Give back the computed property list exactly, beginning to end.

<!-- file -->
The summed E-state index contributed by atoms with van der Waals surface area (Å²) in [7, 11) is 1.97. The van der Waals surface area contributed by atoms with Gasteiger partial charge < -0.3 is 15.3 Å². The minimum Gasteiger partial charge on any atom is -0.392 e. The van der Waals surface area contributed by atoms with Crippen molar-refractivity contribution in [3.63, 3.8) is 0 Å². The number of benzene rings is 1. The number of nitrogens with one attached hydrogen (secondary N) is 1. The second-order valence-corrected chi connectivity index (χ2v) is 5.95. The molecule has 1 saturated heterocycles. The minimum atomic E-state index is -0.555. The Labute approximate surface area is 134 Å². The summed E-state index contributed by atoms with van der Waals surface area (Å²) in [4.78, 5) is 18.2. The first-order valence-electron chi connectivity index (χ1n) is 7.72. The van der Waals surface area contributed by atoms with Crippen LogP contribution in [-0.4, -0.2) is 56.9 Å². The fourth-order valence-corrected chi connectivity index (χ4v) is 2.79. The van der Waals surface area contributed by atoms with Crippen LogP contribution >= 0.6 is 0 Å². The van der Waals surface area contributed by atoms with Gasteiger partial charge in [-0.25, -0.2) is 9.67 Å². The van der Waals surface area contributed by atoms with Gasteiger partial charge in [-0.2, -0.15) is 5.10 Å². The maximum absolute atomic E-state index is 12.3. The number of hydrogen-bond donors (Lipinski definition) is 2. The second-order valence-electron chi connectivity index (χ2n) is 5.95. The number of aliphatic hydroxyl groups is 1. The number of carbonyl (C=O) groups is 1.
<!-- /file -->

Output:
The summed E-state index contributed by atoms with van der Waals surface area (Å²) in [7, 11) is 1.97. The van der Waals surface area contributed by atoms with Gasteiger partial charge < -0.3 is 15.3 Å². The minimum Gasteiger partial charge on any atom is -0.392 e. The van der Waals surface area contributed by atoms with Crippen molar-refractivity contribution in [3.63, 3.8) is 0 Å². The number of benzene rings is 1. The number of nitrogens with one attached hydrogen (secondary N) is 1. The second-order valence-corrected chi connectivity index (χ2v) is 5.95. The molecule has 1 saturated heterocycles. The minimum atomic E-state index is -0.555. The Labute approximate surface area is 134 Å². The summed E-state index contributed by atoms with van der Waals surface area (Å²) in [4.78, 5) is 18.2. The first-order valence-electron chi connectivity index (χ1n) is 7.72. The van der Waals surface area contributed by atoms with Crippen LogP contribution in [-0.4, -0.2) is 56.9 Å². The fourth-order valence-corrected chi connectivity index (χ4v) is 2.79. The van der Waals surface area contributed by atoms with Crippen LogP contribution >= 0.6 is 0 Å². The van der Waals surface area contributed by atoms with Gasteiger partial charge in [-0.25, -0.2) is 9.67 Å². The van der Waals surface area contributed by atoms with Gasteiger partial charge in [-0.2, -0.15) is 5.10 Å². The maximum absolute atomic E-state index is 12.3. The number of hydrogen-bond donors (Lipinski definition) is 2. The second-order valence-electron chi connectivity index (χ2n) is 5.95. The number of aliphatic hydroxyl groups is 1. The number of carbonyl (C=O) groups is 1.